You ever find yourself trying to explain something technical to someone, and feeling as if you’re speaking another language?
Good. So it’s not just me.
Being in a technical role, and the only person who understands some parts of that tech, means I get the job of explaining to people why things work the way they do. I’m a nerd about bringing people into my work, so I’m happy to do it.
Project-managing and working with colleagues waaaasssnn’t exactly easy before the crisis. So I’m imagining that for most of us, things feel much trickier.
I can happily spend hours working alone in a spreadsheet. And I have! But there’s an undeniable satisfaction that comes with being able to work with a bunch of people, to achieve an important outcome for your org and your mission. When that happens, it’s a great feeling.
And when that doesn’t? It’s usually a hiccup somewhere in the coordination.
But while we’re getting into crisis-response-mode for our orgs, it may be worth evaluating how we’re personally handling things too. What can we be doing as Salesforce professionals to either develop further, build connections, or just plain distract ourselves from the chaos that’s currently happening?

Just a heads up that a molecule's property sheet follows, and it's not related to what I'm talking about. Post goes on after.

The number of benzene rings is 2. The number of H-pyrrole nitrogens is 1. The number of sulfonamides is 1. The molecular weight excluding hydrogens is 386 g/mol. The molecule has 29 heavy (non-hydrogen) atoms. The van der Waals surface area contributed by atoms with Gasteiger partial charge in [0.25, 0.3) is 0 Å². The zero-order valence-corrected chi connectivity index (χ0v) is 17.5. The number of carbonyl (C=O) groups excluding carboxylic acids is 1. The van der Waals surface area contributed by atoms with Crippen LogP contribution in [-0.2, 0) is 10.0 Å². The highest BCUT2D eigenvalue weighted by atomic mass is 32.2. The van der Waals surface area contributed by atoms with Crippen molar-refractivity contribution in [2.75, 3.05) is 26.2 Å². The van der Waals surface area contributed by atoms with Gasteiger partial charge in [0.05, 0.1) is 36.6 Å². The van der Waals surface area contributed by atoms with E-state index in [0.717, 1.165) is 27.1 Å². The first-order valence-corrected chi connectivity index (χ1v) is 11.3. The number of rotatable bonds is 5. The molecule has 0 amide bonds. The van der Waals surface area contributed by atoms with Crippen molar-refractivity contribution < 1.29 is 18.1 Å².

Nonprofits are scrambling to keep their programs running. On a personal level, many of us are bracing for what’s to come with this pandemic. So it’s really no surprise that the org database is the last thing on anyone’s mind…except for us.
By “us”, I mean anyone who leads on data or systems thinking for a nonprofit: database coordinators, Salesforce admins, accidental admins, data managers, and the lot.
If all this corona chaos is making you rethink your office job, you may now be part of a very large club.
Remote work has grown more popular in recent years. Personally, I don’t know that it’s my preference. Still, none of us imagined that being able to work from home could mean the difference between making a living or being unemployed. Or getting sick.
And yet, that’s the reality so many of us are living today.